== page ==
Thursday, May 15, 2008
Sun on the belly, ah. Although he wakes us up around four a.m. each morning, he is quite ready to go back to sleep right around the time we either head into town to work, or finish breakfast, depending on what day of the week it is. I particularly like this photo - please note the fangs barely showing:
He can sleep like this for most of the day, occasionally opening an eye or two to supervise any projects happening in the same room. Watering the plants, say, or having lunch. Here comes the shade - time to move my cushion over:
I can't believe I'm putting pictures of the cat on my blog. Well, it's been a slow week. I've got nothing else. Besides, just look at him. A dear. I do love him so. Even at four a.m., hard as that might be to believe. (Ok, sometimes I do quietly threaten to return him to the cat store, but only if he scratches me on the top of the head before four a.m., in an attempt to wake me up. Which always works.)
Tuesday, May 13, 2008
Another fussy job: I've been sorting and packing books in the shop, off and on for the past several weeks. Here's the routine: every book must be taken off the shelf, scrutinized (when did I buy this, how much did I pay for it, what did I price it at, what must I now price it at to sell it at the antiques mall booth, could I sell it online, do I want to read it, will anyone ever buy it at any price), placed in one of several boxes or piles (home, internet, goodwill, antiques mall booth, possible antiquarian bookfair). Every single book. Some sections are easy. I rescue a few great books, and a few valuable books, and the rest gets marked down and goes straight to the booth. Most, though, not so easy. And loud house music does not help. Nor cursing. In fact, distraction of any kind is distressing.
My frontal lobe is weary.
Monday, May 05, 2008
Mulching with books?
Back to the garden - I planted four rows of potatoes (two each of red and white) and one long row of sweet peas and sugar snap peas last week. The rest of the veg goes in at the end of the month. As I look around the bookshop, I realize that much of my inventory is now worth, according to Amazon, ten cents or less per book. So should I use some pulps for mulch? Again, kidding here. Still, would be cheaper than buying bags of compost.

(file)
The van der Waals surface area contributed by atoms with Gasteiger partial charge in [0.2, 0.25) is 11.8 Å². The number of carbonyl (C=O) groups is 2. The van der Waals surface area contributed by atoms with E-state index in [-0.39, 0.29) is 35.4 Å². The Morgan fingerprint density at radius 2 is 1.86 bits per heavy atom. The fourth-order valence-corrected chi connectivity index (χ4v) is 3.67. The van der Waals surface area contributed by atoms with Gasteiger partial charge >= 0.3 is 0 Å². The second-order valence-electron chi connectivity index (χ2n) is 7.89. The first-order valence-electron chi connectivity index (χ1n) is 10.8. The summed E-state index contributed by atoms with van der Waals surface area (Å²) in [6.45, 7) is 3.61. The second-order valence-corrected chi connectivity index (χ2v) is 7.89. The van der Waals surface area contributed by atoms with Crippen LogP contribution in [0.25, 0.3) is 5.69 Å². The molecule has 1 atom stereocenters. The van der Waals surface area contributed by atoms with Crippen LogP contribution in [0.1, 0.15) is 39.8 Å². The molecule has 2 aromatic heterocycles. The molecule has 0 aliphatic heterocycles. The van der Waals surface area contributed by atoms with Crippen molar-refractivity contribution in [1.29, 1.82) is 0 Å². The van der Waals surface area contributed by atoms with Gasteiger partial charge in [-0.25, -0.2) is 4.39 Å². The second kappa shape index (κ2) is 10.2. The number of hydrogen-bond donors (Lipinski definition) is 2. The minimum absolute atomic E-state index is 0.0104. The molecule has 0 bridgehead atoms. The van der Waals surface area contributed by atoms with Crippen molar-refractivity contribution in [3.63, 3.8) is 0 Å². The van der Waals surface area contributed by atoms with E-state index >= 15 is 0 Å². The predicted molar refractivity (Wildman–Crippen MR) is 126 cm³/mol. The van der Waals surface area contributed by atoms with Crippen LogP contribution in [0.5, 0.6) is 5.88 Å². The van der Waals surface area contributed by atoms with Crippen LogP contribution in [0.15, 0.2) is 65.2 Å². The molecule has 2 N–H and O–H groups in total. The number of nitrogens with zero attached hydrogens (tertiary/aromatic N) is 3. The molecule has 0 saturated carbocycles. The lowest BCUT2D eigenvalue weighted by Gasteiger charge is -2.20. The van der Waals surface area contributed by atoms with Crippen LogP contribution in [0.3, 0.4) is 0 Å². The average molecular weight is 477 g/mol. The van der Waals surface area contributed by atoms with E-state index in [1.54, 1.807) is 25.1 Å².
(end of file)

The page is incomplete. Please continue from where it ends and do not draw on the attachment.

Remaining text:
Thursday, May 01, 2008
Man, the getting older thing, it's rough sometimes.
The news from here. The cat's out of the bag because I've already told a bunch of people, but here it is in public, so to speak: I've closed my bookshop. A good portion of my inventory has already migrated up the street to the antiques co-op, where I rent a booth. More will follow. The dismantling is just beginning. Many of my bookcases are nine feet high and I'm going to have trouble finding new homes for them. I think I'll put some in storage in case I decide to reopen in the future.
Now, listen here. Don't Cry For Me, Argentina, because the sense of freedom I'm feeling is a deeply wonderful thing. Seven years I've been here and I simply need a break from listening to people's stories, and from scraping the overhead together every month, which has gotten harder and harder. However, I do not consider this a failure in any way, shape, or form, because I could continue to scrape by, if I chose to do so. But I do not choose to do so, right now. I've loved having this shop, and I can honestly say there isn't anything else I would rather have done with my time. To be able to say that, that's not bad. Anyway, I'll still be a bookseller, part-time - I'll keep selling a little online, and in the antiques mall, and at the antiquarian bookfair in Maine in September. The other part of the time, I'll be weeding the garden, and painting at the easel - and I've got some great news about that - I've been accepted at an artist-in-residence program for the fall. I go to Connecticut for the month of October. Change! I swear to God, you make one, and others stampede in right behind it.
I'm not going to say what that song was. The one I heard in the pasta aisle. Chances are, you've got your own.